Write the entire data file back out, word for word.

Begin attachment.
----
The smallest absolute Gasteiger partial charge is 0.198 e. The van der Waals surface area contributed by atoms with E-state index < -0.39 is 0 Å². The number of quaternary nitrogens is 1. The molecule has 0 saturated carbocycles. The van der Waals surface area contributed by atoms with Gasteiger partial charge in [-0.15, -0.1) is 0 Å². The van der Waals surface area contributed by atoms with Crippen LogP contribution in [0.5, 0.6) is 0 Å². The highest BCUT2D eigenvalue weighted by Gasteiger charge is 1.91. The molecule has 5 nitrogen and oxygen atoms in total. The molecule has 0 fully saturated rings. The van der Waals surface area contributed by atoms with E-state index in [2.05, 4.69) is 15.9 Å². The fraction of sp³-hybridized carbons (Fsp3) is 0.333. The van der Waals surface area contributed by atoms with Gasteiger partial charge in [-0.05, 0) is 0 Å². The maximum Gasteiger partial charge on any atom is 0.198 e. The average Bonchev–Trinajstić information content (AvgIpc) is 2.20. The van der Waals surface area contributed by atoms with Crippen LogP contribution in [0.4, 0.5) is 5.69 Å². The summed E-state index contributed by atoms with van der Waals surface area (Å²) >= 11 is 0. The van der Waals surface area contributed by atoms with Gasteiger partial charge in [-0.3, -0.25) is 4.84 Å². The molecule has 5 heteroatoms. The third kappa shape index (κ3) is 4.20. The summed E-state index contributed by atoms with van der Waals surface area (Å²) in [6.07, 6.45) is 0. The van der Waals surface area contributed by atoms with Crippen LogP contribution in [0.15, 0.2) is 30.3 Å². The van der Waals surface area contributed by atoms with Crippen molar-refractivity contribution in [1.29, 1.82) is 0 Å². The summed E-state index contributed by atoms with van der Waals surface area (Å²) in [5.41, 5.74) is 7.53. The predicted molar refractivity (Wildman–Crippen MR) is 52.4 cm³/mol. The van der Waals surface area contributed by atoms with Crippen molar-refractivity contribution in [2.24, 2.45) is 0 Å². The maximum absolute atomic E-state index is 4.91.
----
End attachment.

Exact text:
The smallest absolute Gasteiger partial charge is 0.198 e. The van der Waals surface area contributed by atoms with E-state index < -0.39 is 0 Å². The number of quaternary nitrogens is 1. The molecule has 0 saturated carbocycles. The van der Waals surface area contributed by atoms with Gasteiger partial charge in [-0.15, -0.1) is 0 Å². The van der Waals surface area contributed by atoms with Crippen LogP contribution in [0.5, 0.6) is 0 Å². The highest BCUT2D eigenvalue weighted by Gasteiger charge is 1.91. The molecule has 5 nitrogen and oxygen atoms in total. The molecule has 0 fully saturated rings. The van der Waals surface area contributed by atoms with E-state index in [2.05, 4.69) is 15.9 Å². The fraction of sp³-hybridized carbons (Fsp3) is 0.333. The van der Waals surface area contributed by atoms with Gasteiger partial charge in [-0.05, 0) is 0 Å². The maximum Gasteiger partial charge on any atom is 0.198 e. The average Bonchev–Trinajstić information content (AvgIpc) is 2.20. The van der Waals surface area contributed by atoms with Crippen LogP contribution in [0.4, 0.5) is 5.69 Å². The summed E-state index contributed by atoms with van der Waals surface area (Å²) >= 11 is 0. The van der Waals surface area contributed by atoms with Gasteiger partial charge in [-0.3, -0.25) is 4.84 Å². The molecule has 5 heteroatoms. The third kappa shape index (κ3) is 4.20. The summed E-state index contributed by atoms with van der Waals surface area (Å²) in [6.07, 6.45) is 0. The van der Waals surface area contributed by atoms with Crippen LogP contribution in [0.15, 0.2) is 30.3 Å². The van der Waals surface area contributed by atoms with Crippen molar-refractivity contribution in [1.29, 1.82) is 0 Å². The summed E-state index contributed by atoms with van der Waals surface area (Å²) in [5.41, 5.74) is 7.53. The predicted molar refractivity (Wildman–Crippen MR) is 52.4 cm³/mol. The van der Waals surface area contributed by atoms with Crippen molar-refractivity contribution in [2.24, 2.45) is 0 Å². The maximum absolute atomic E-state index is 4.91.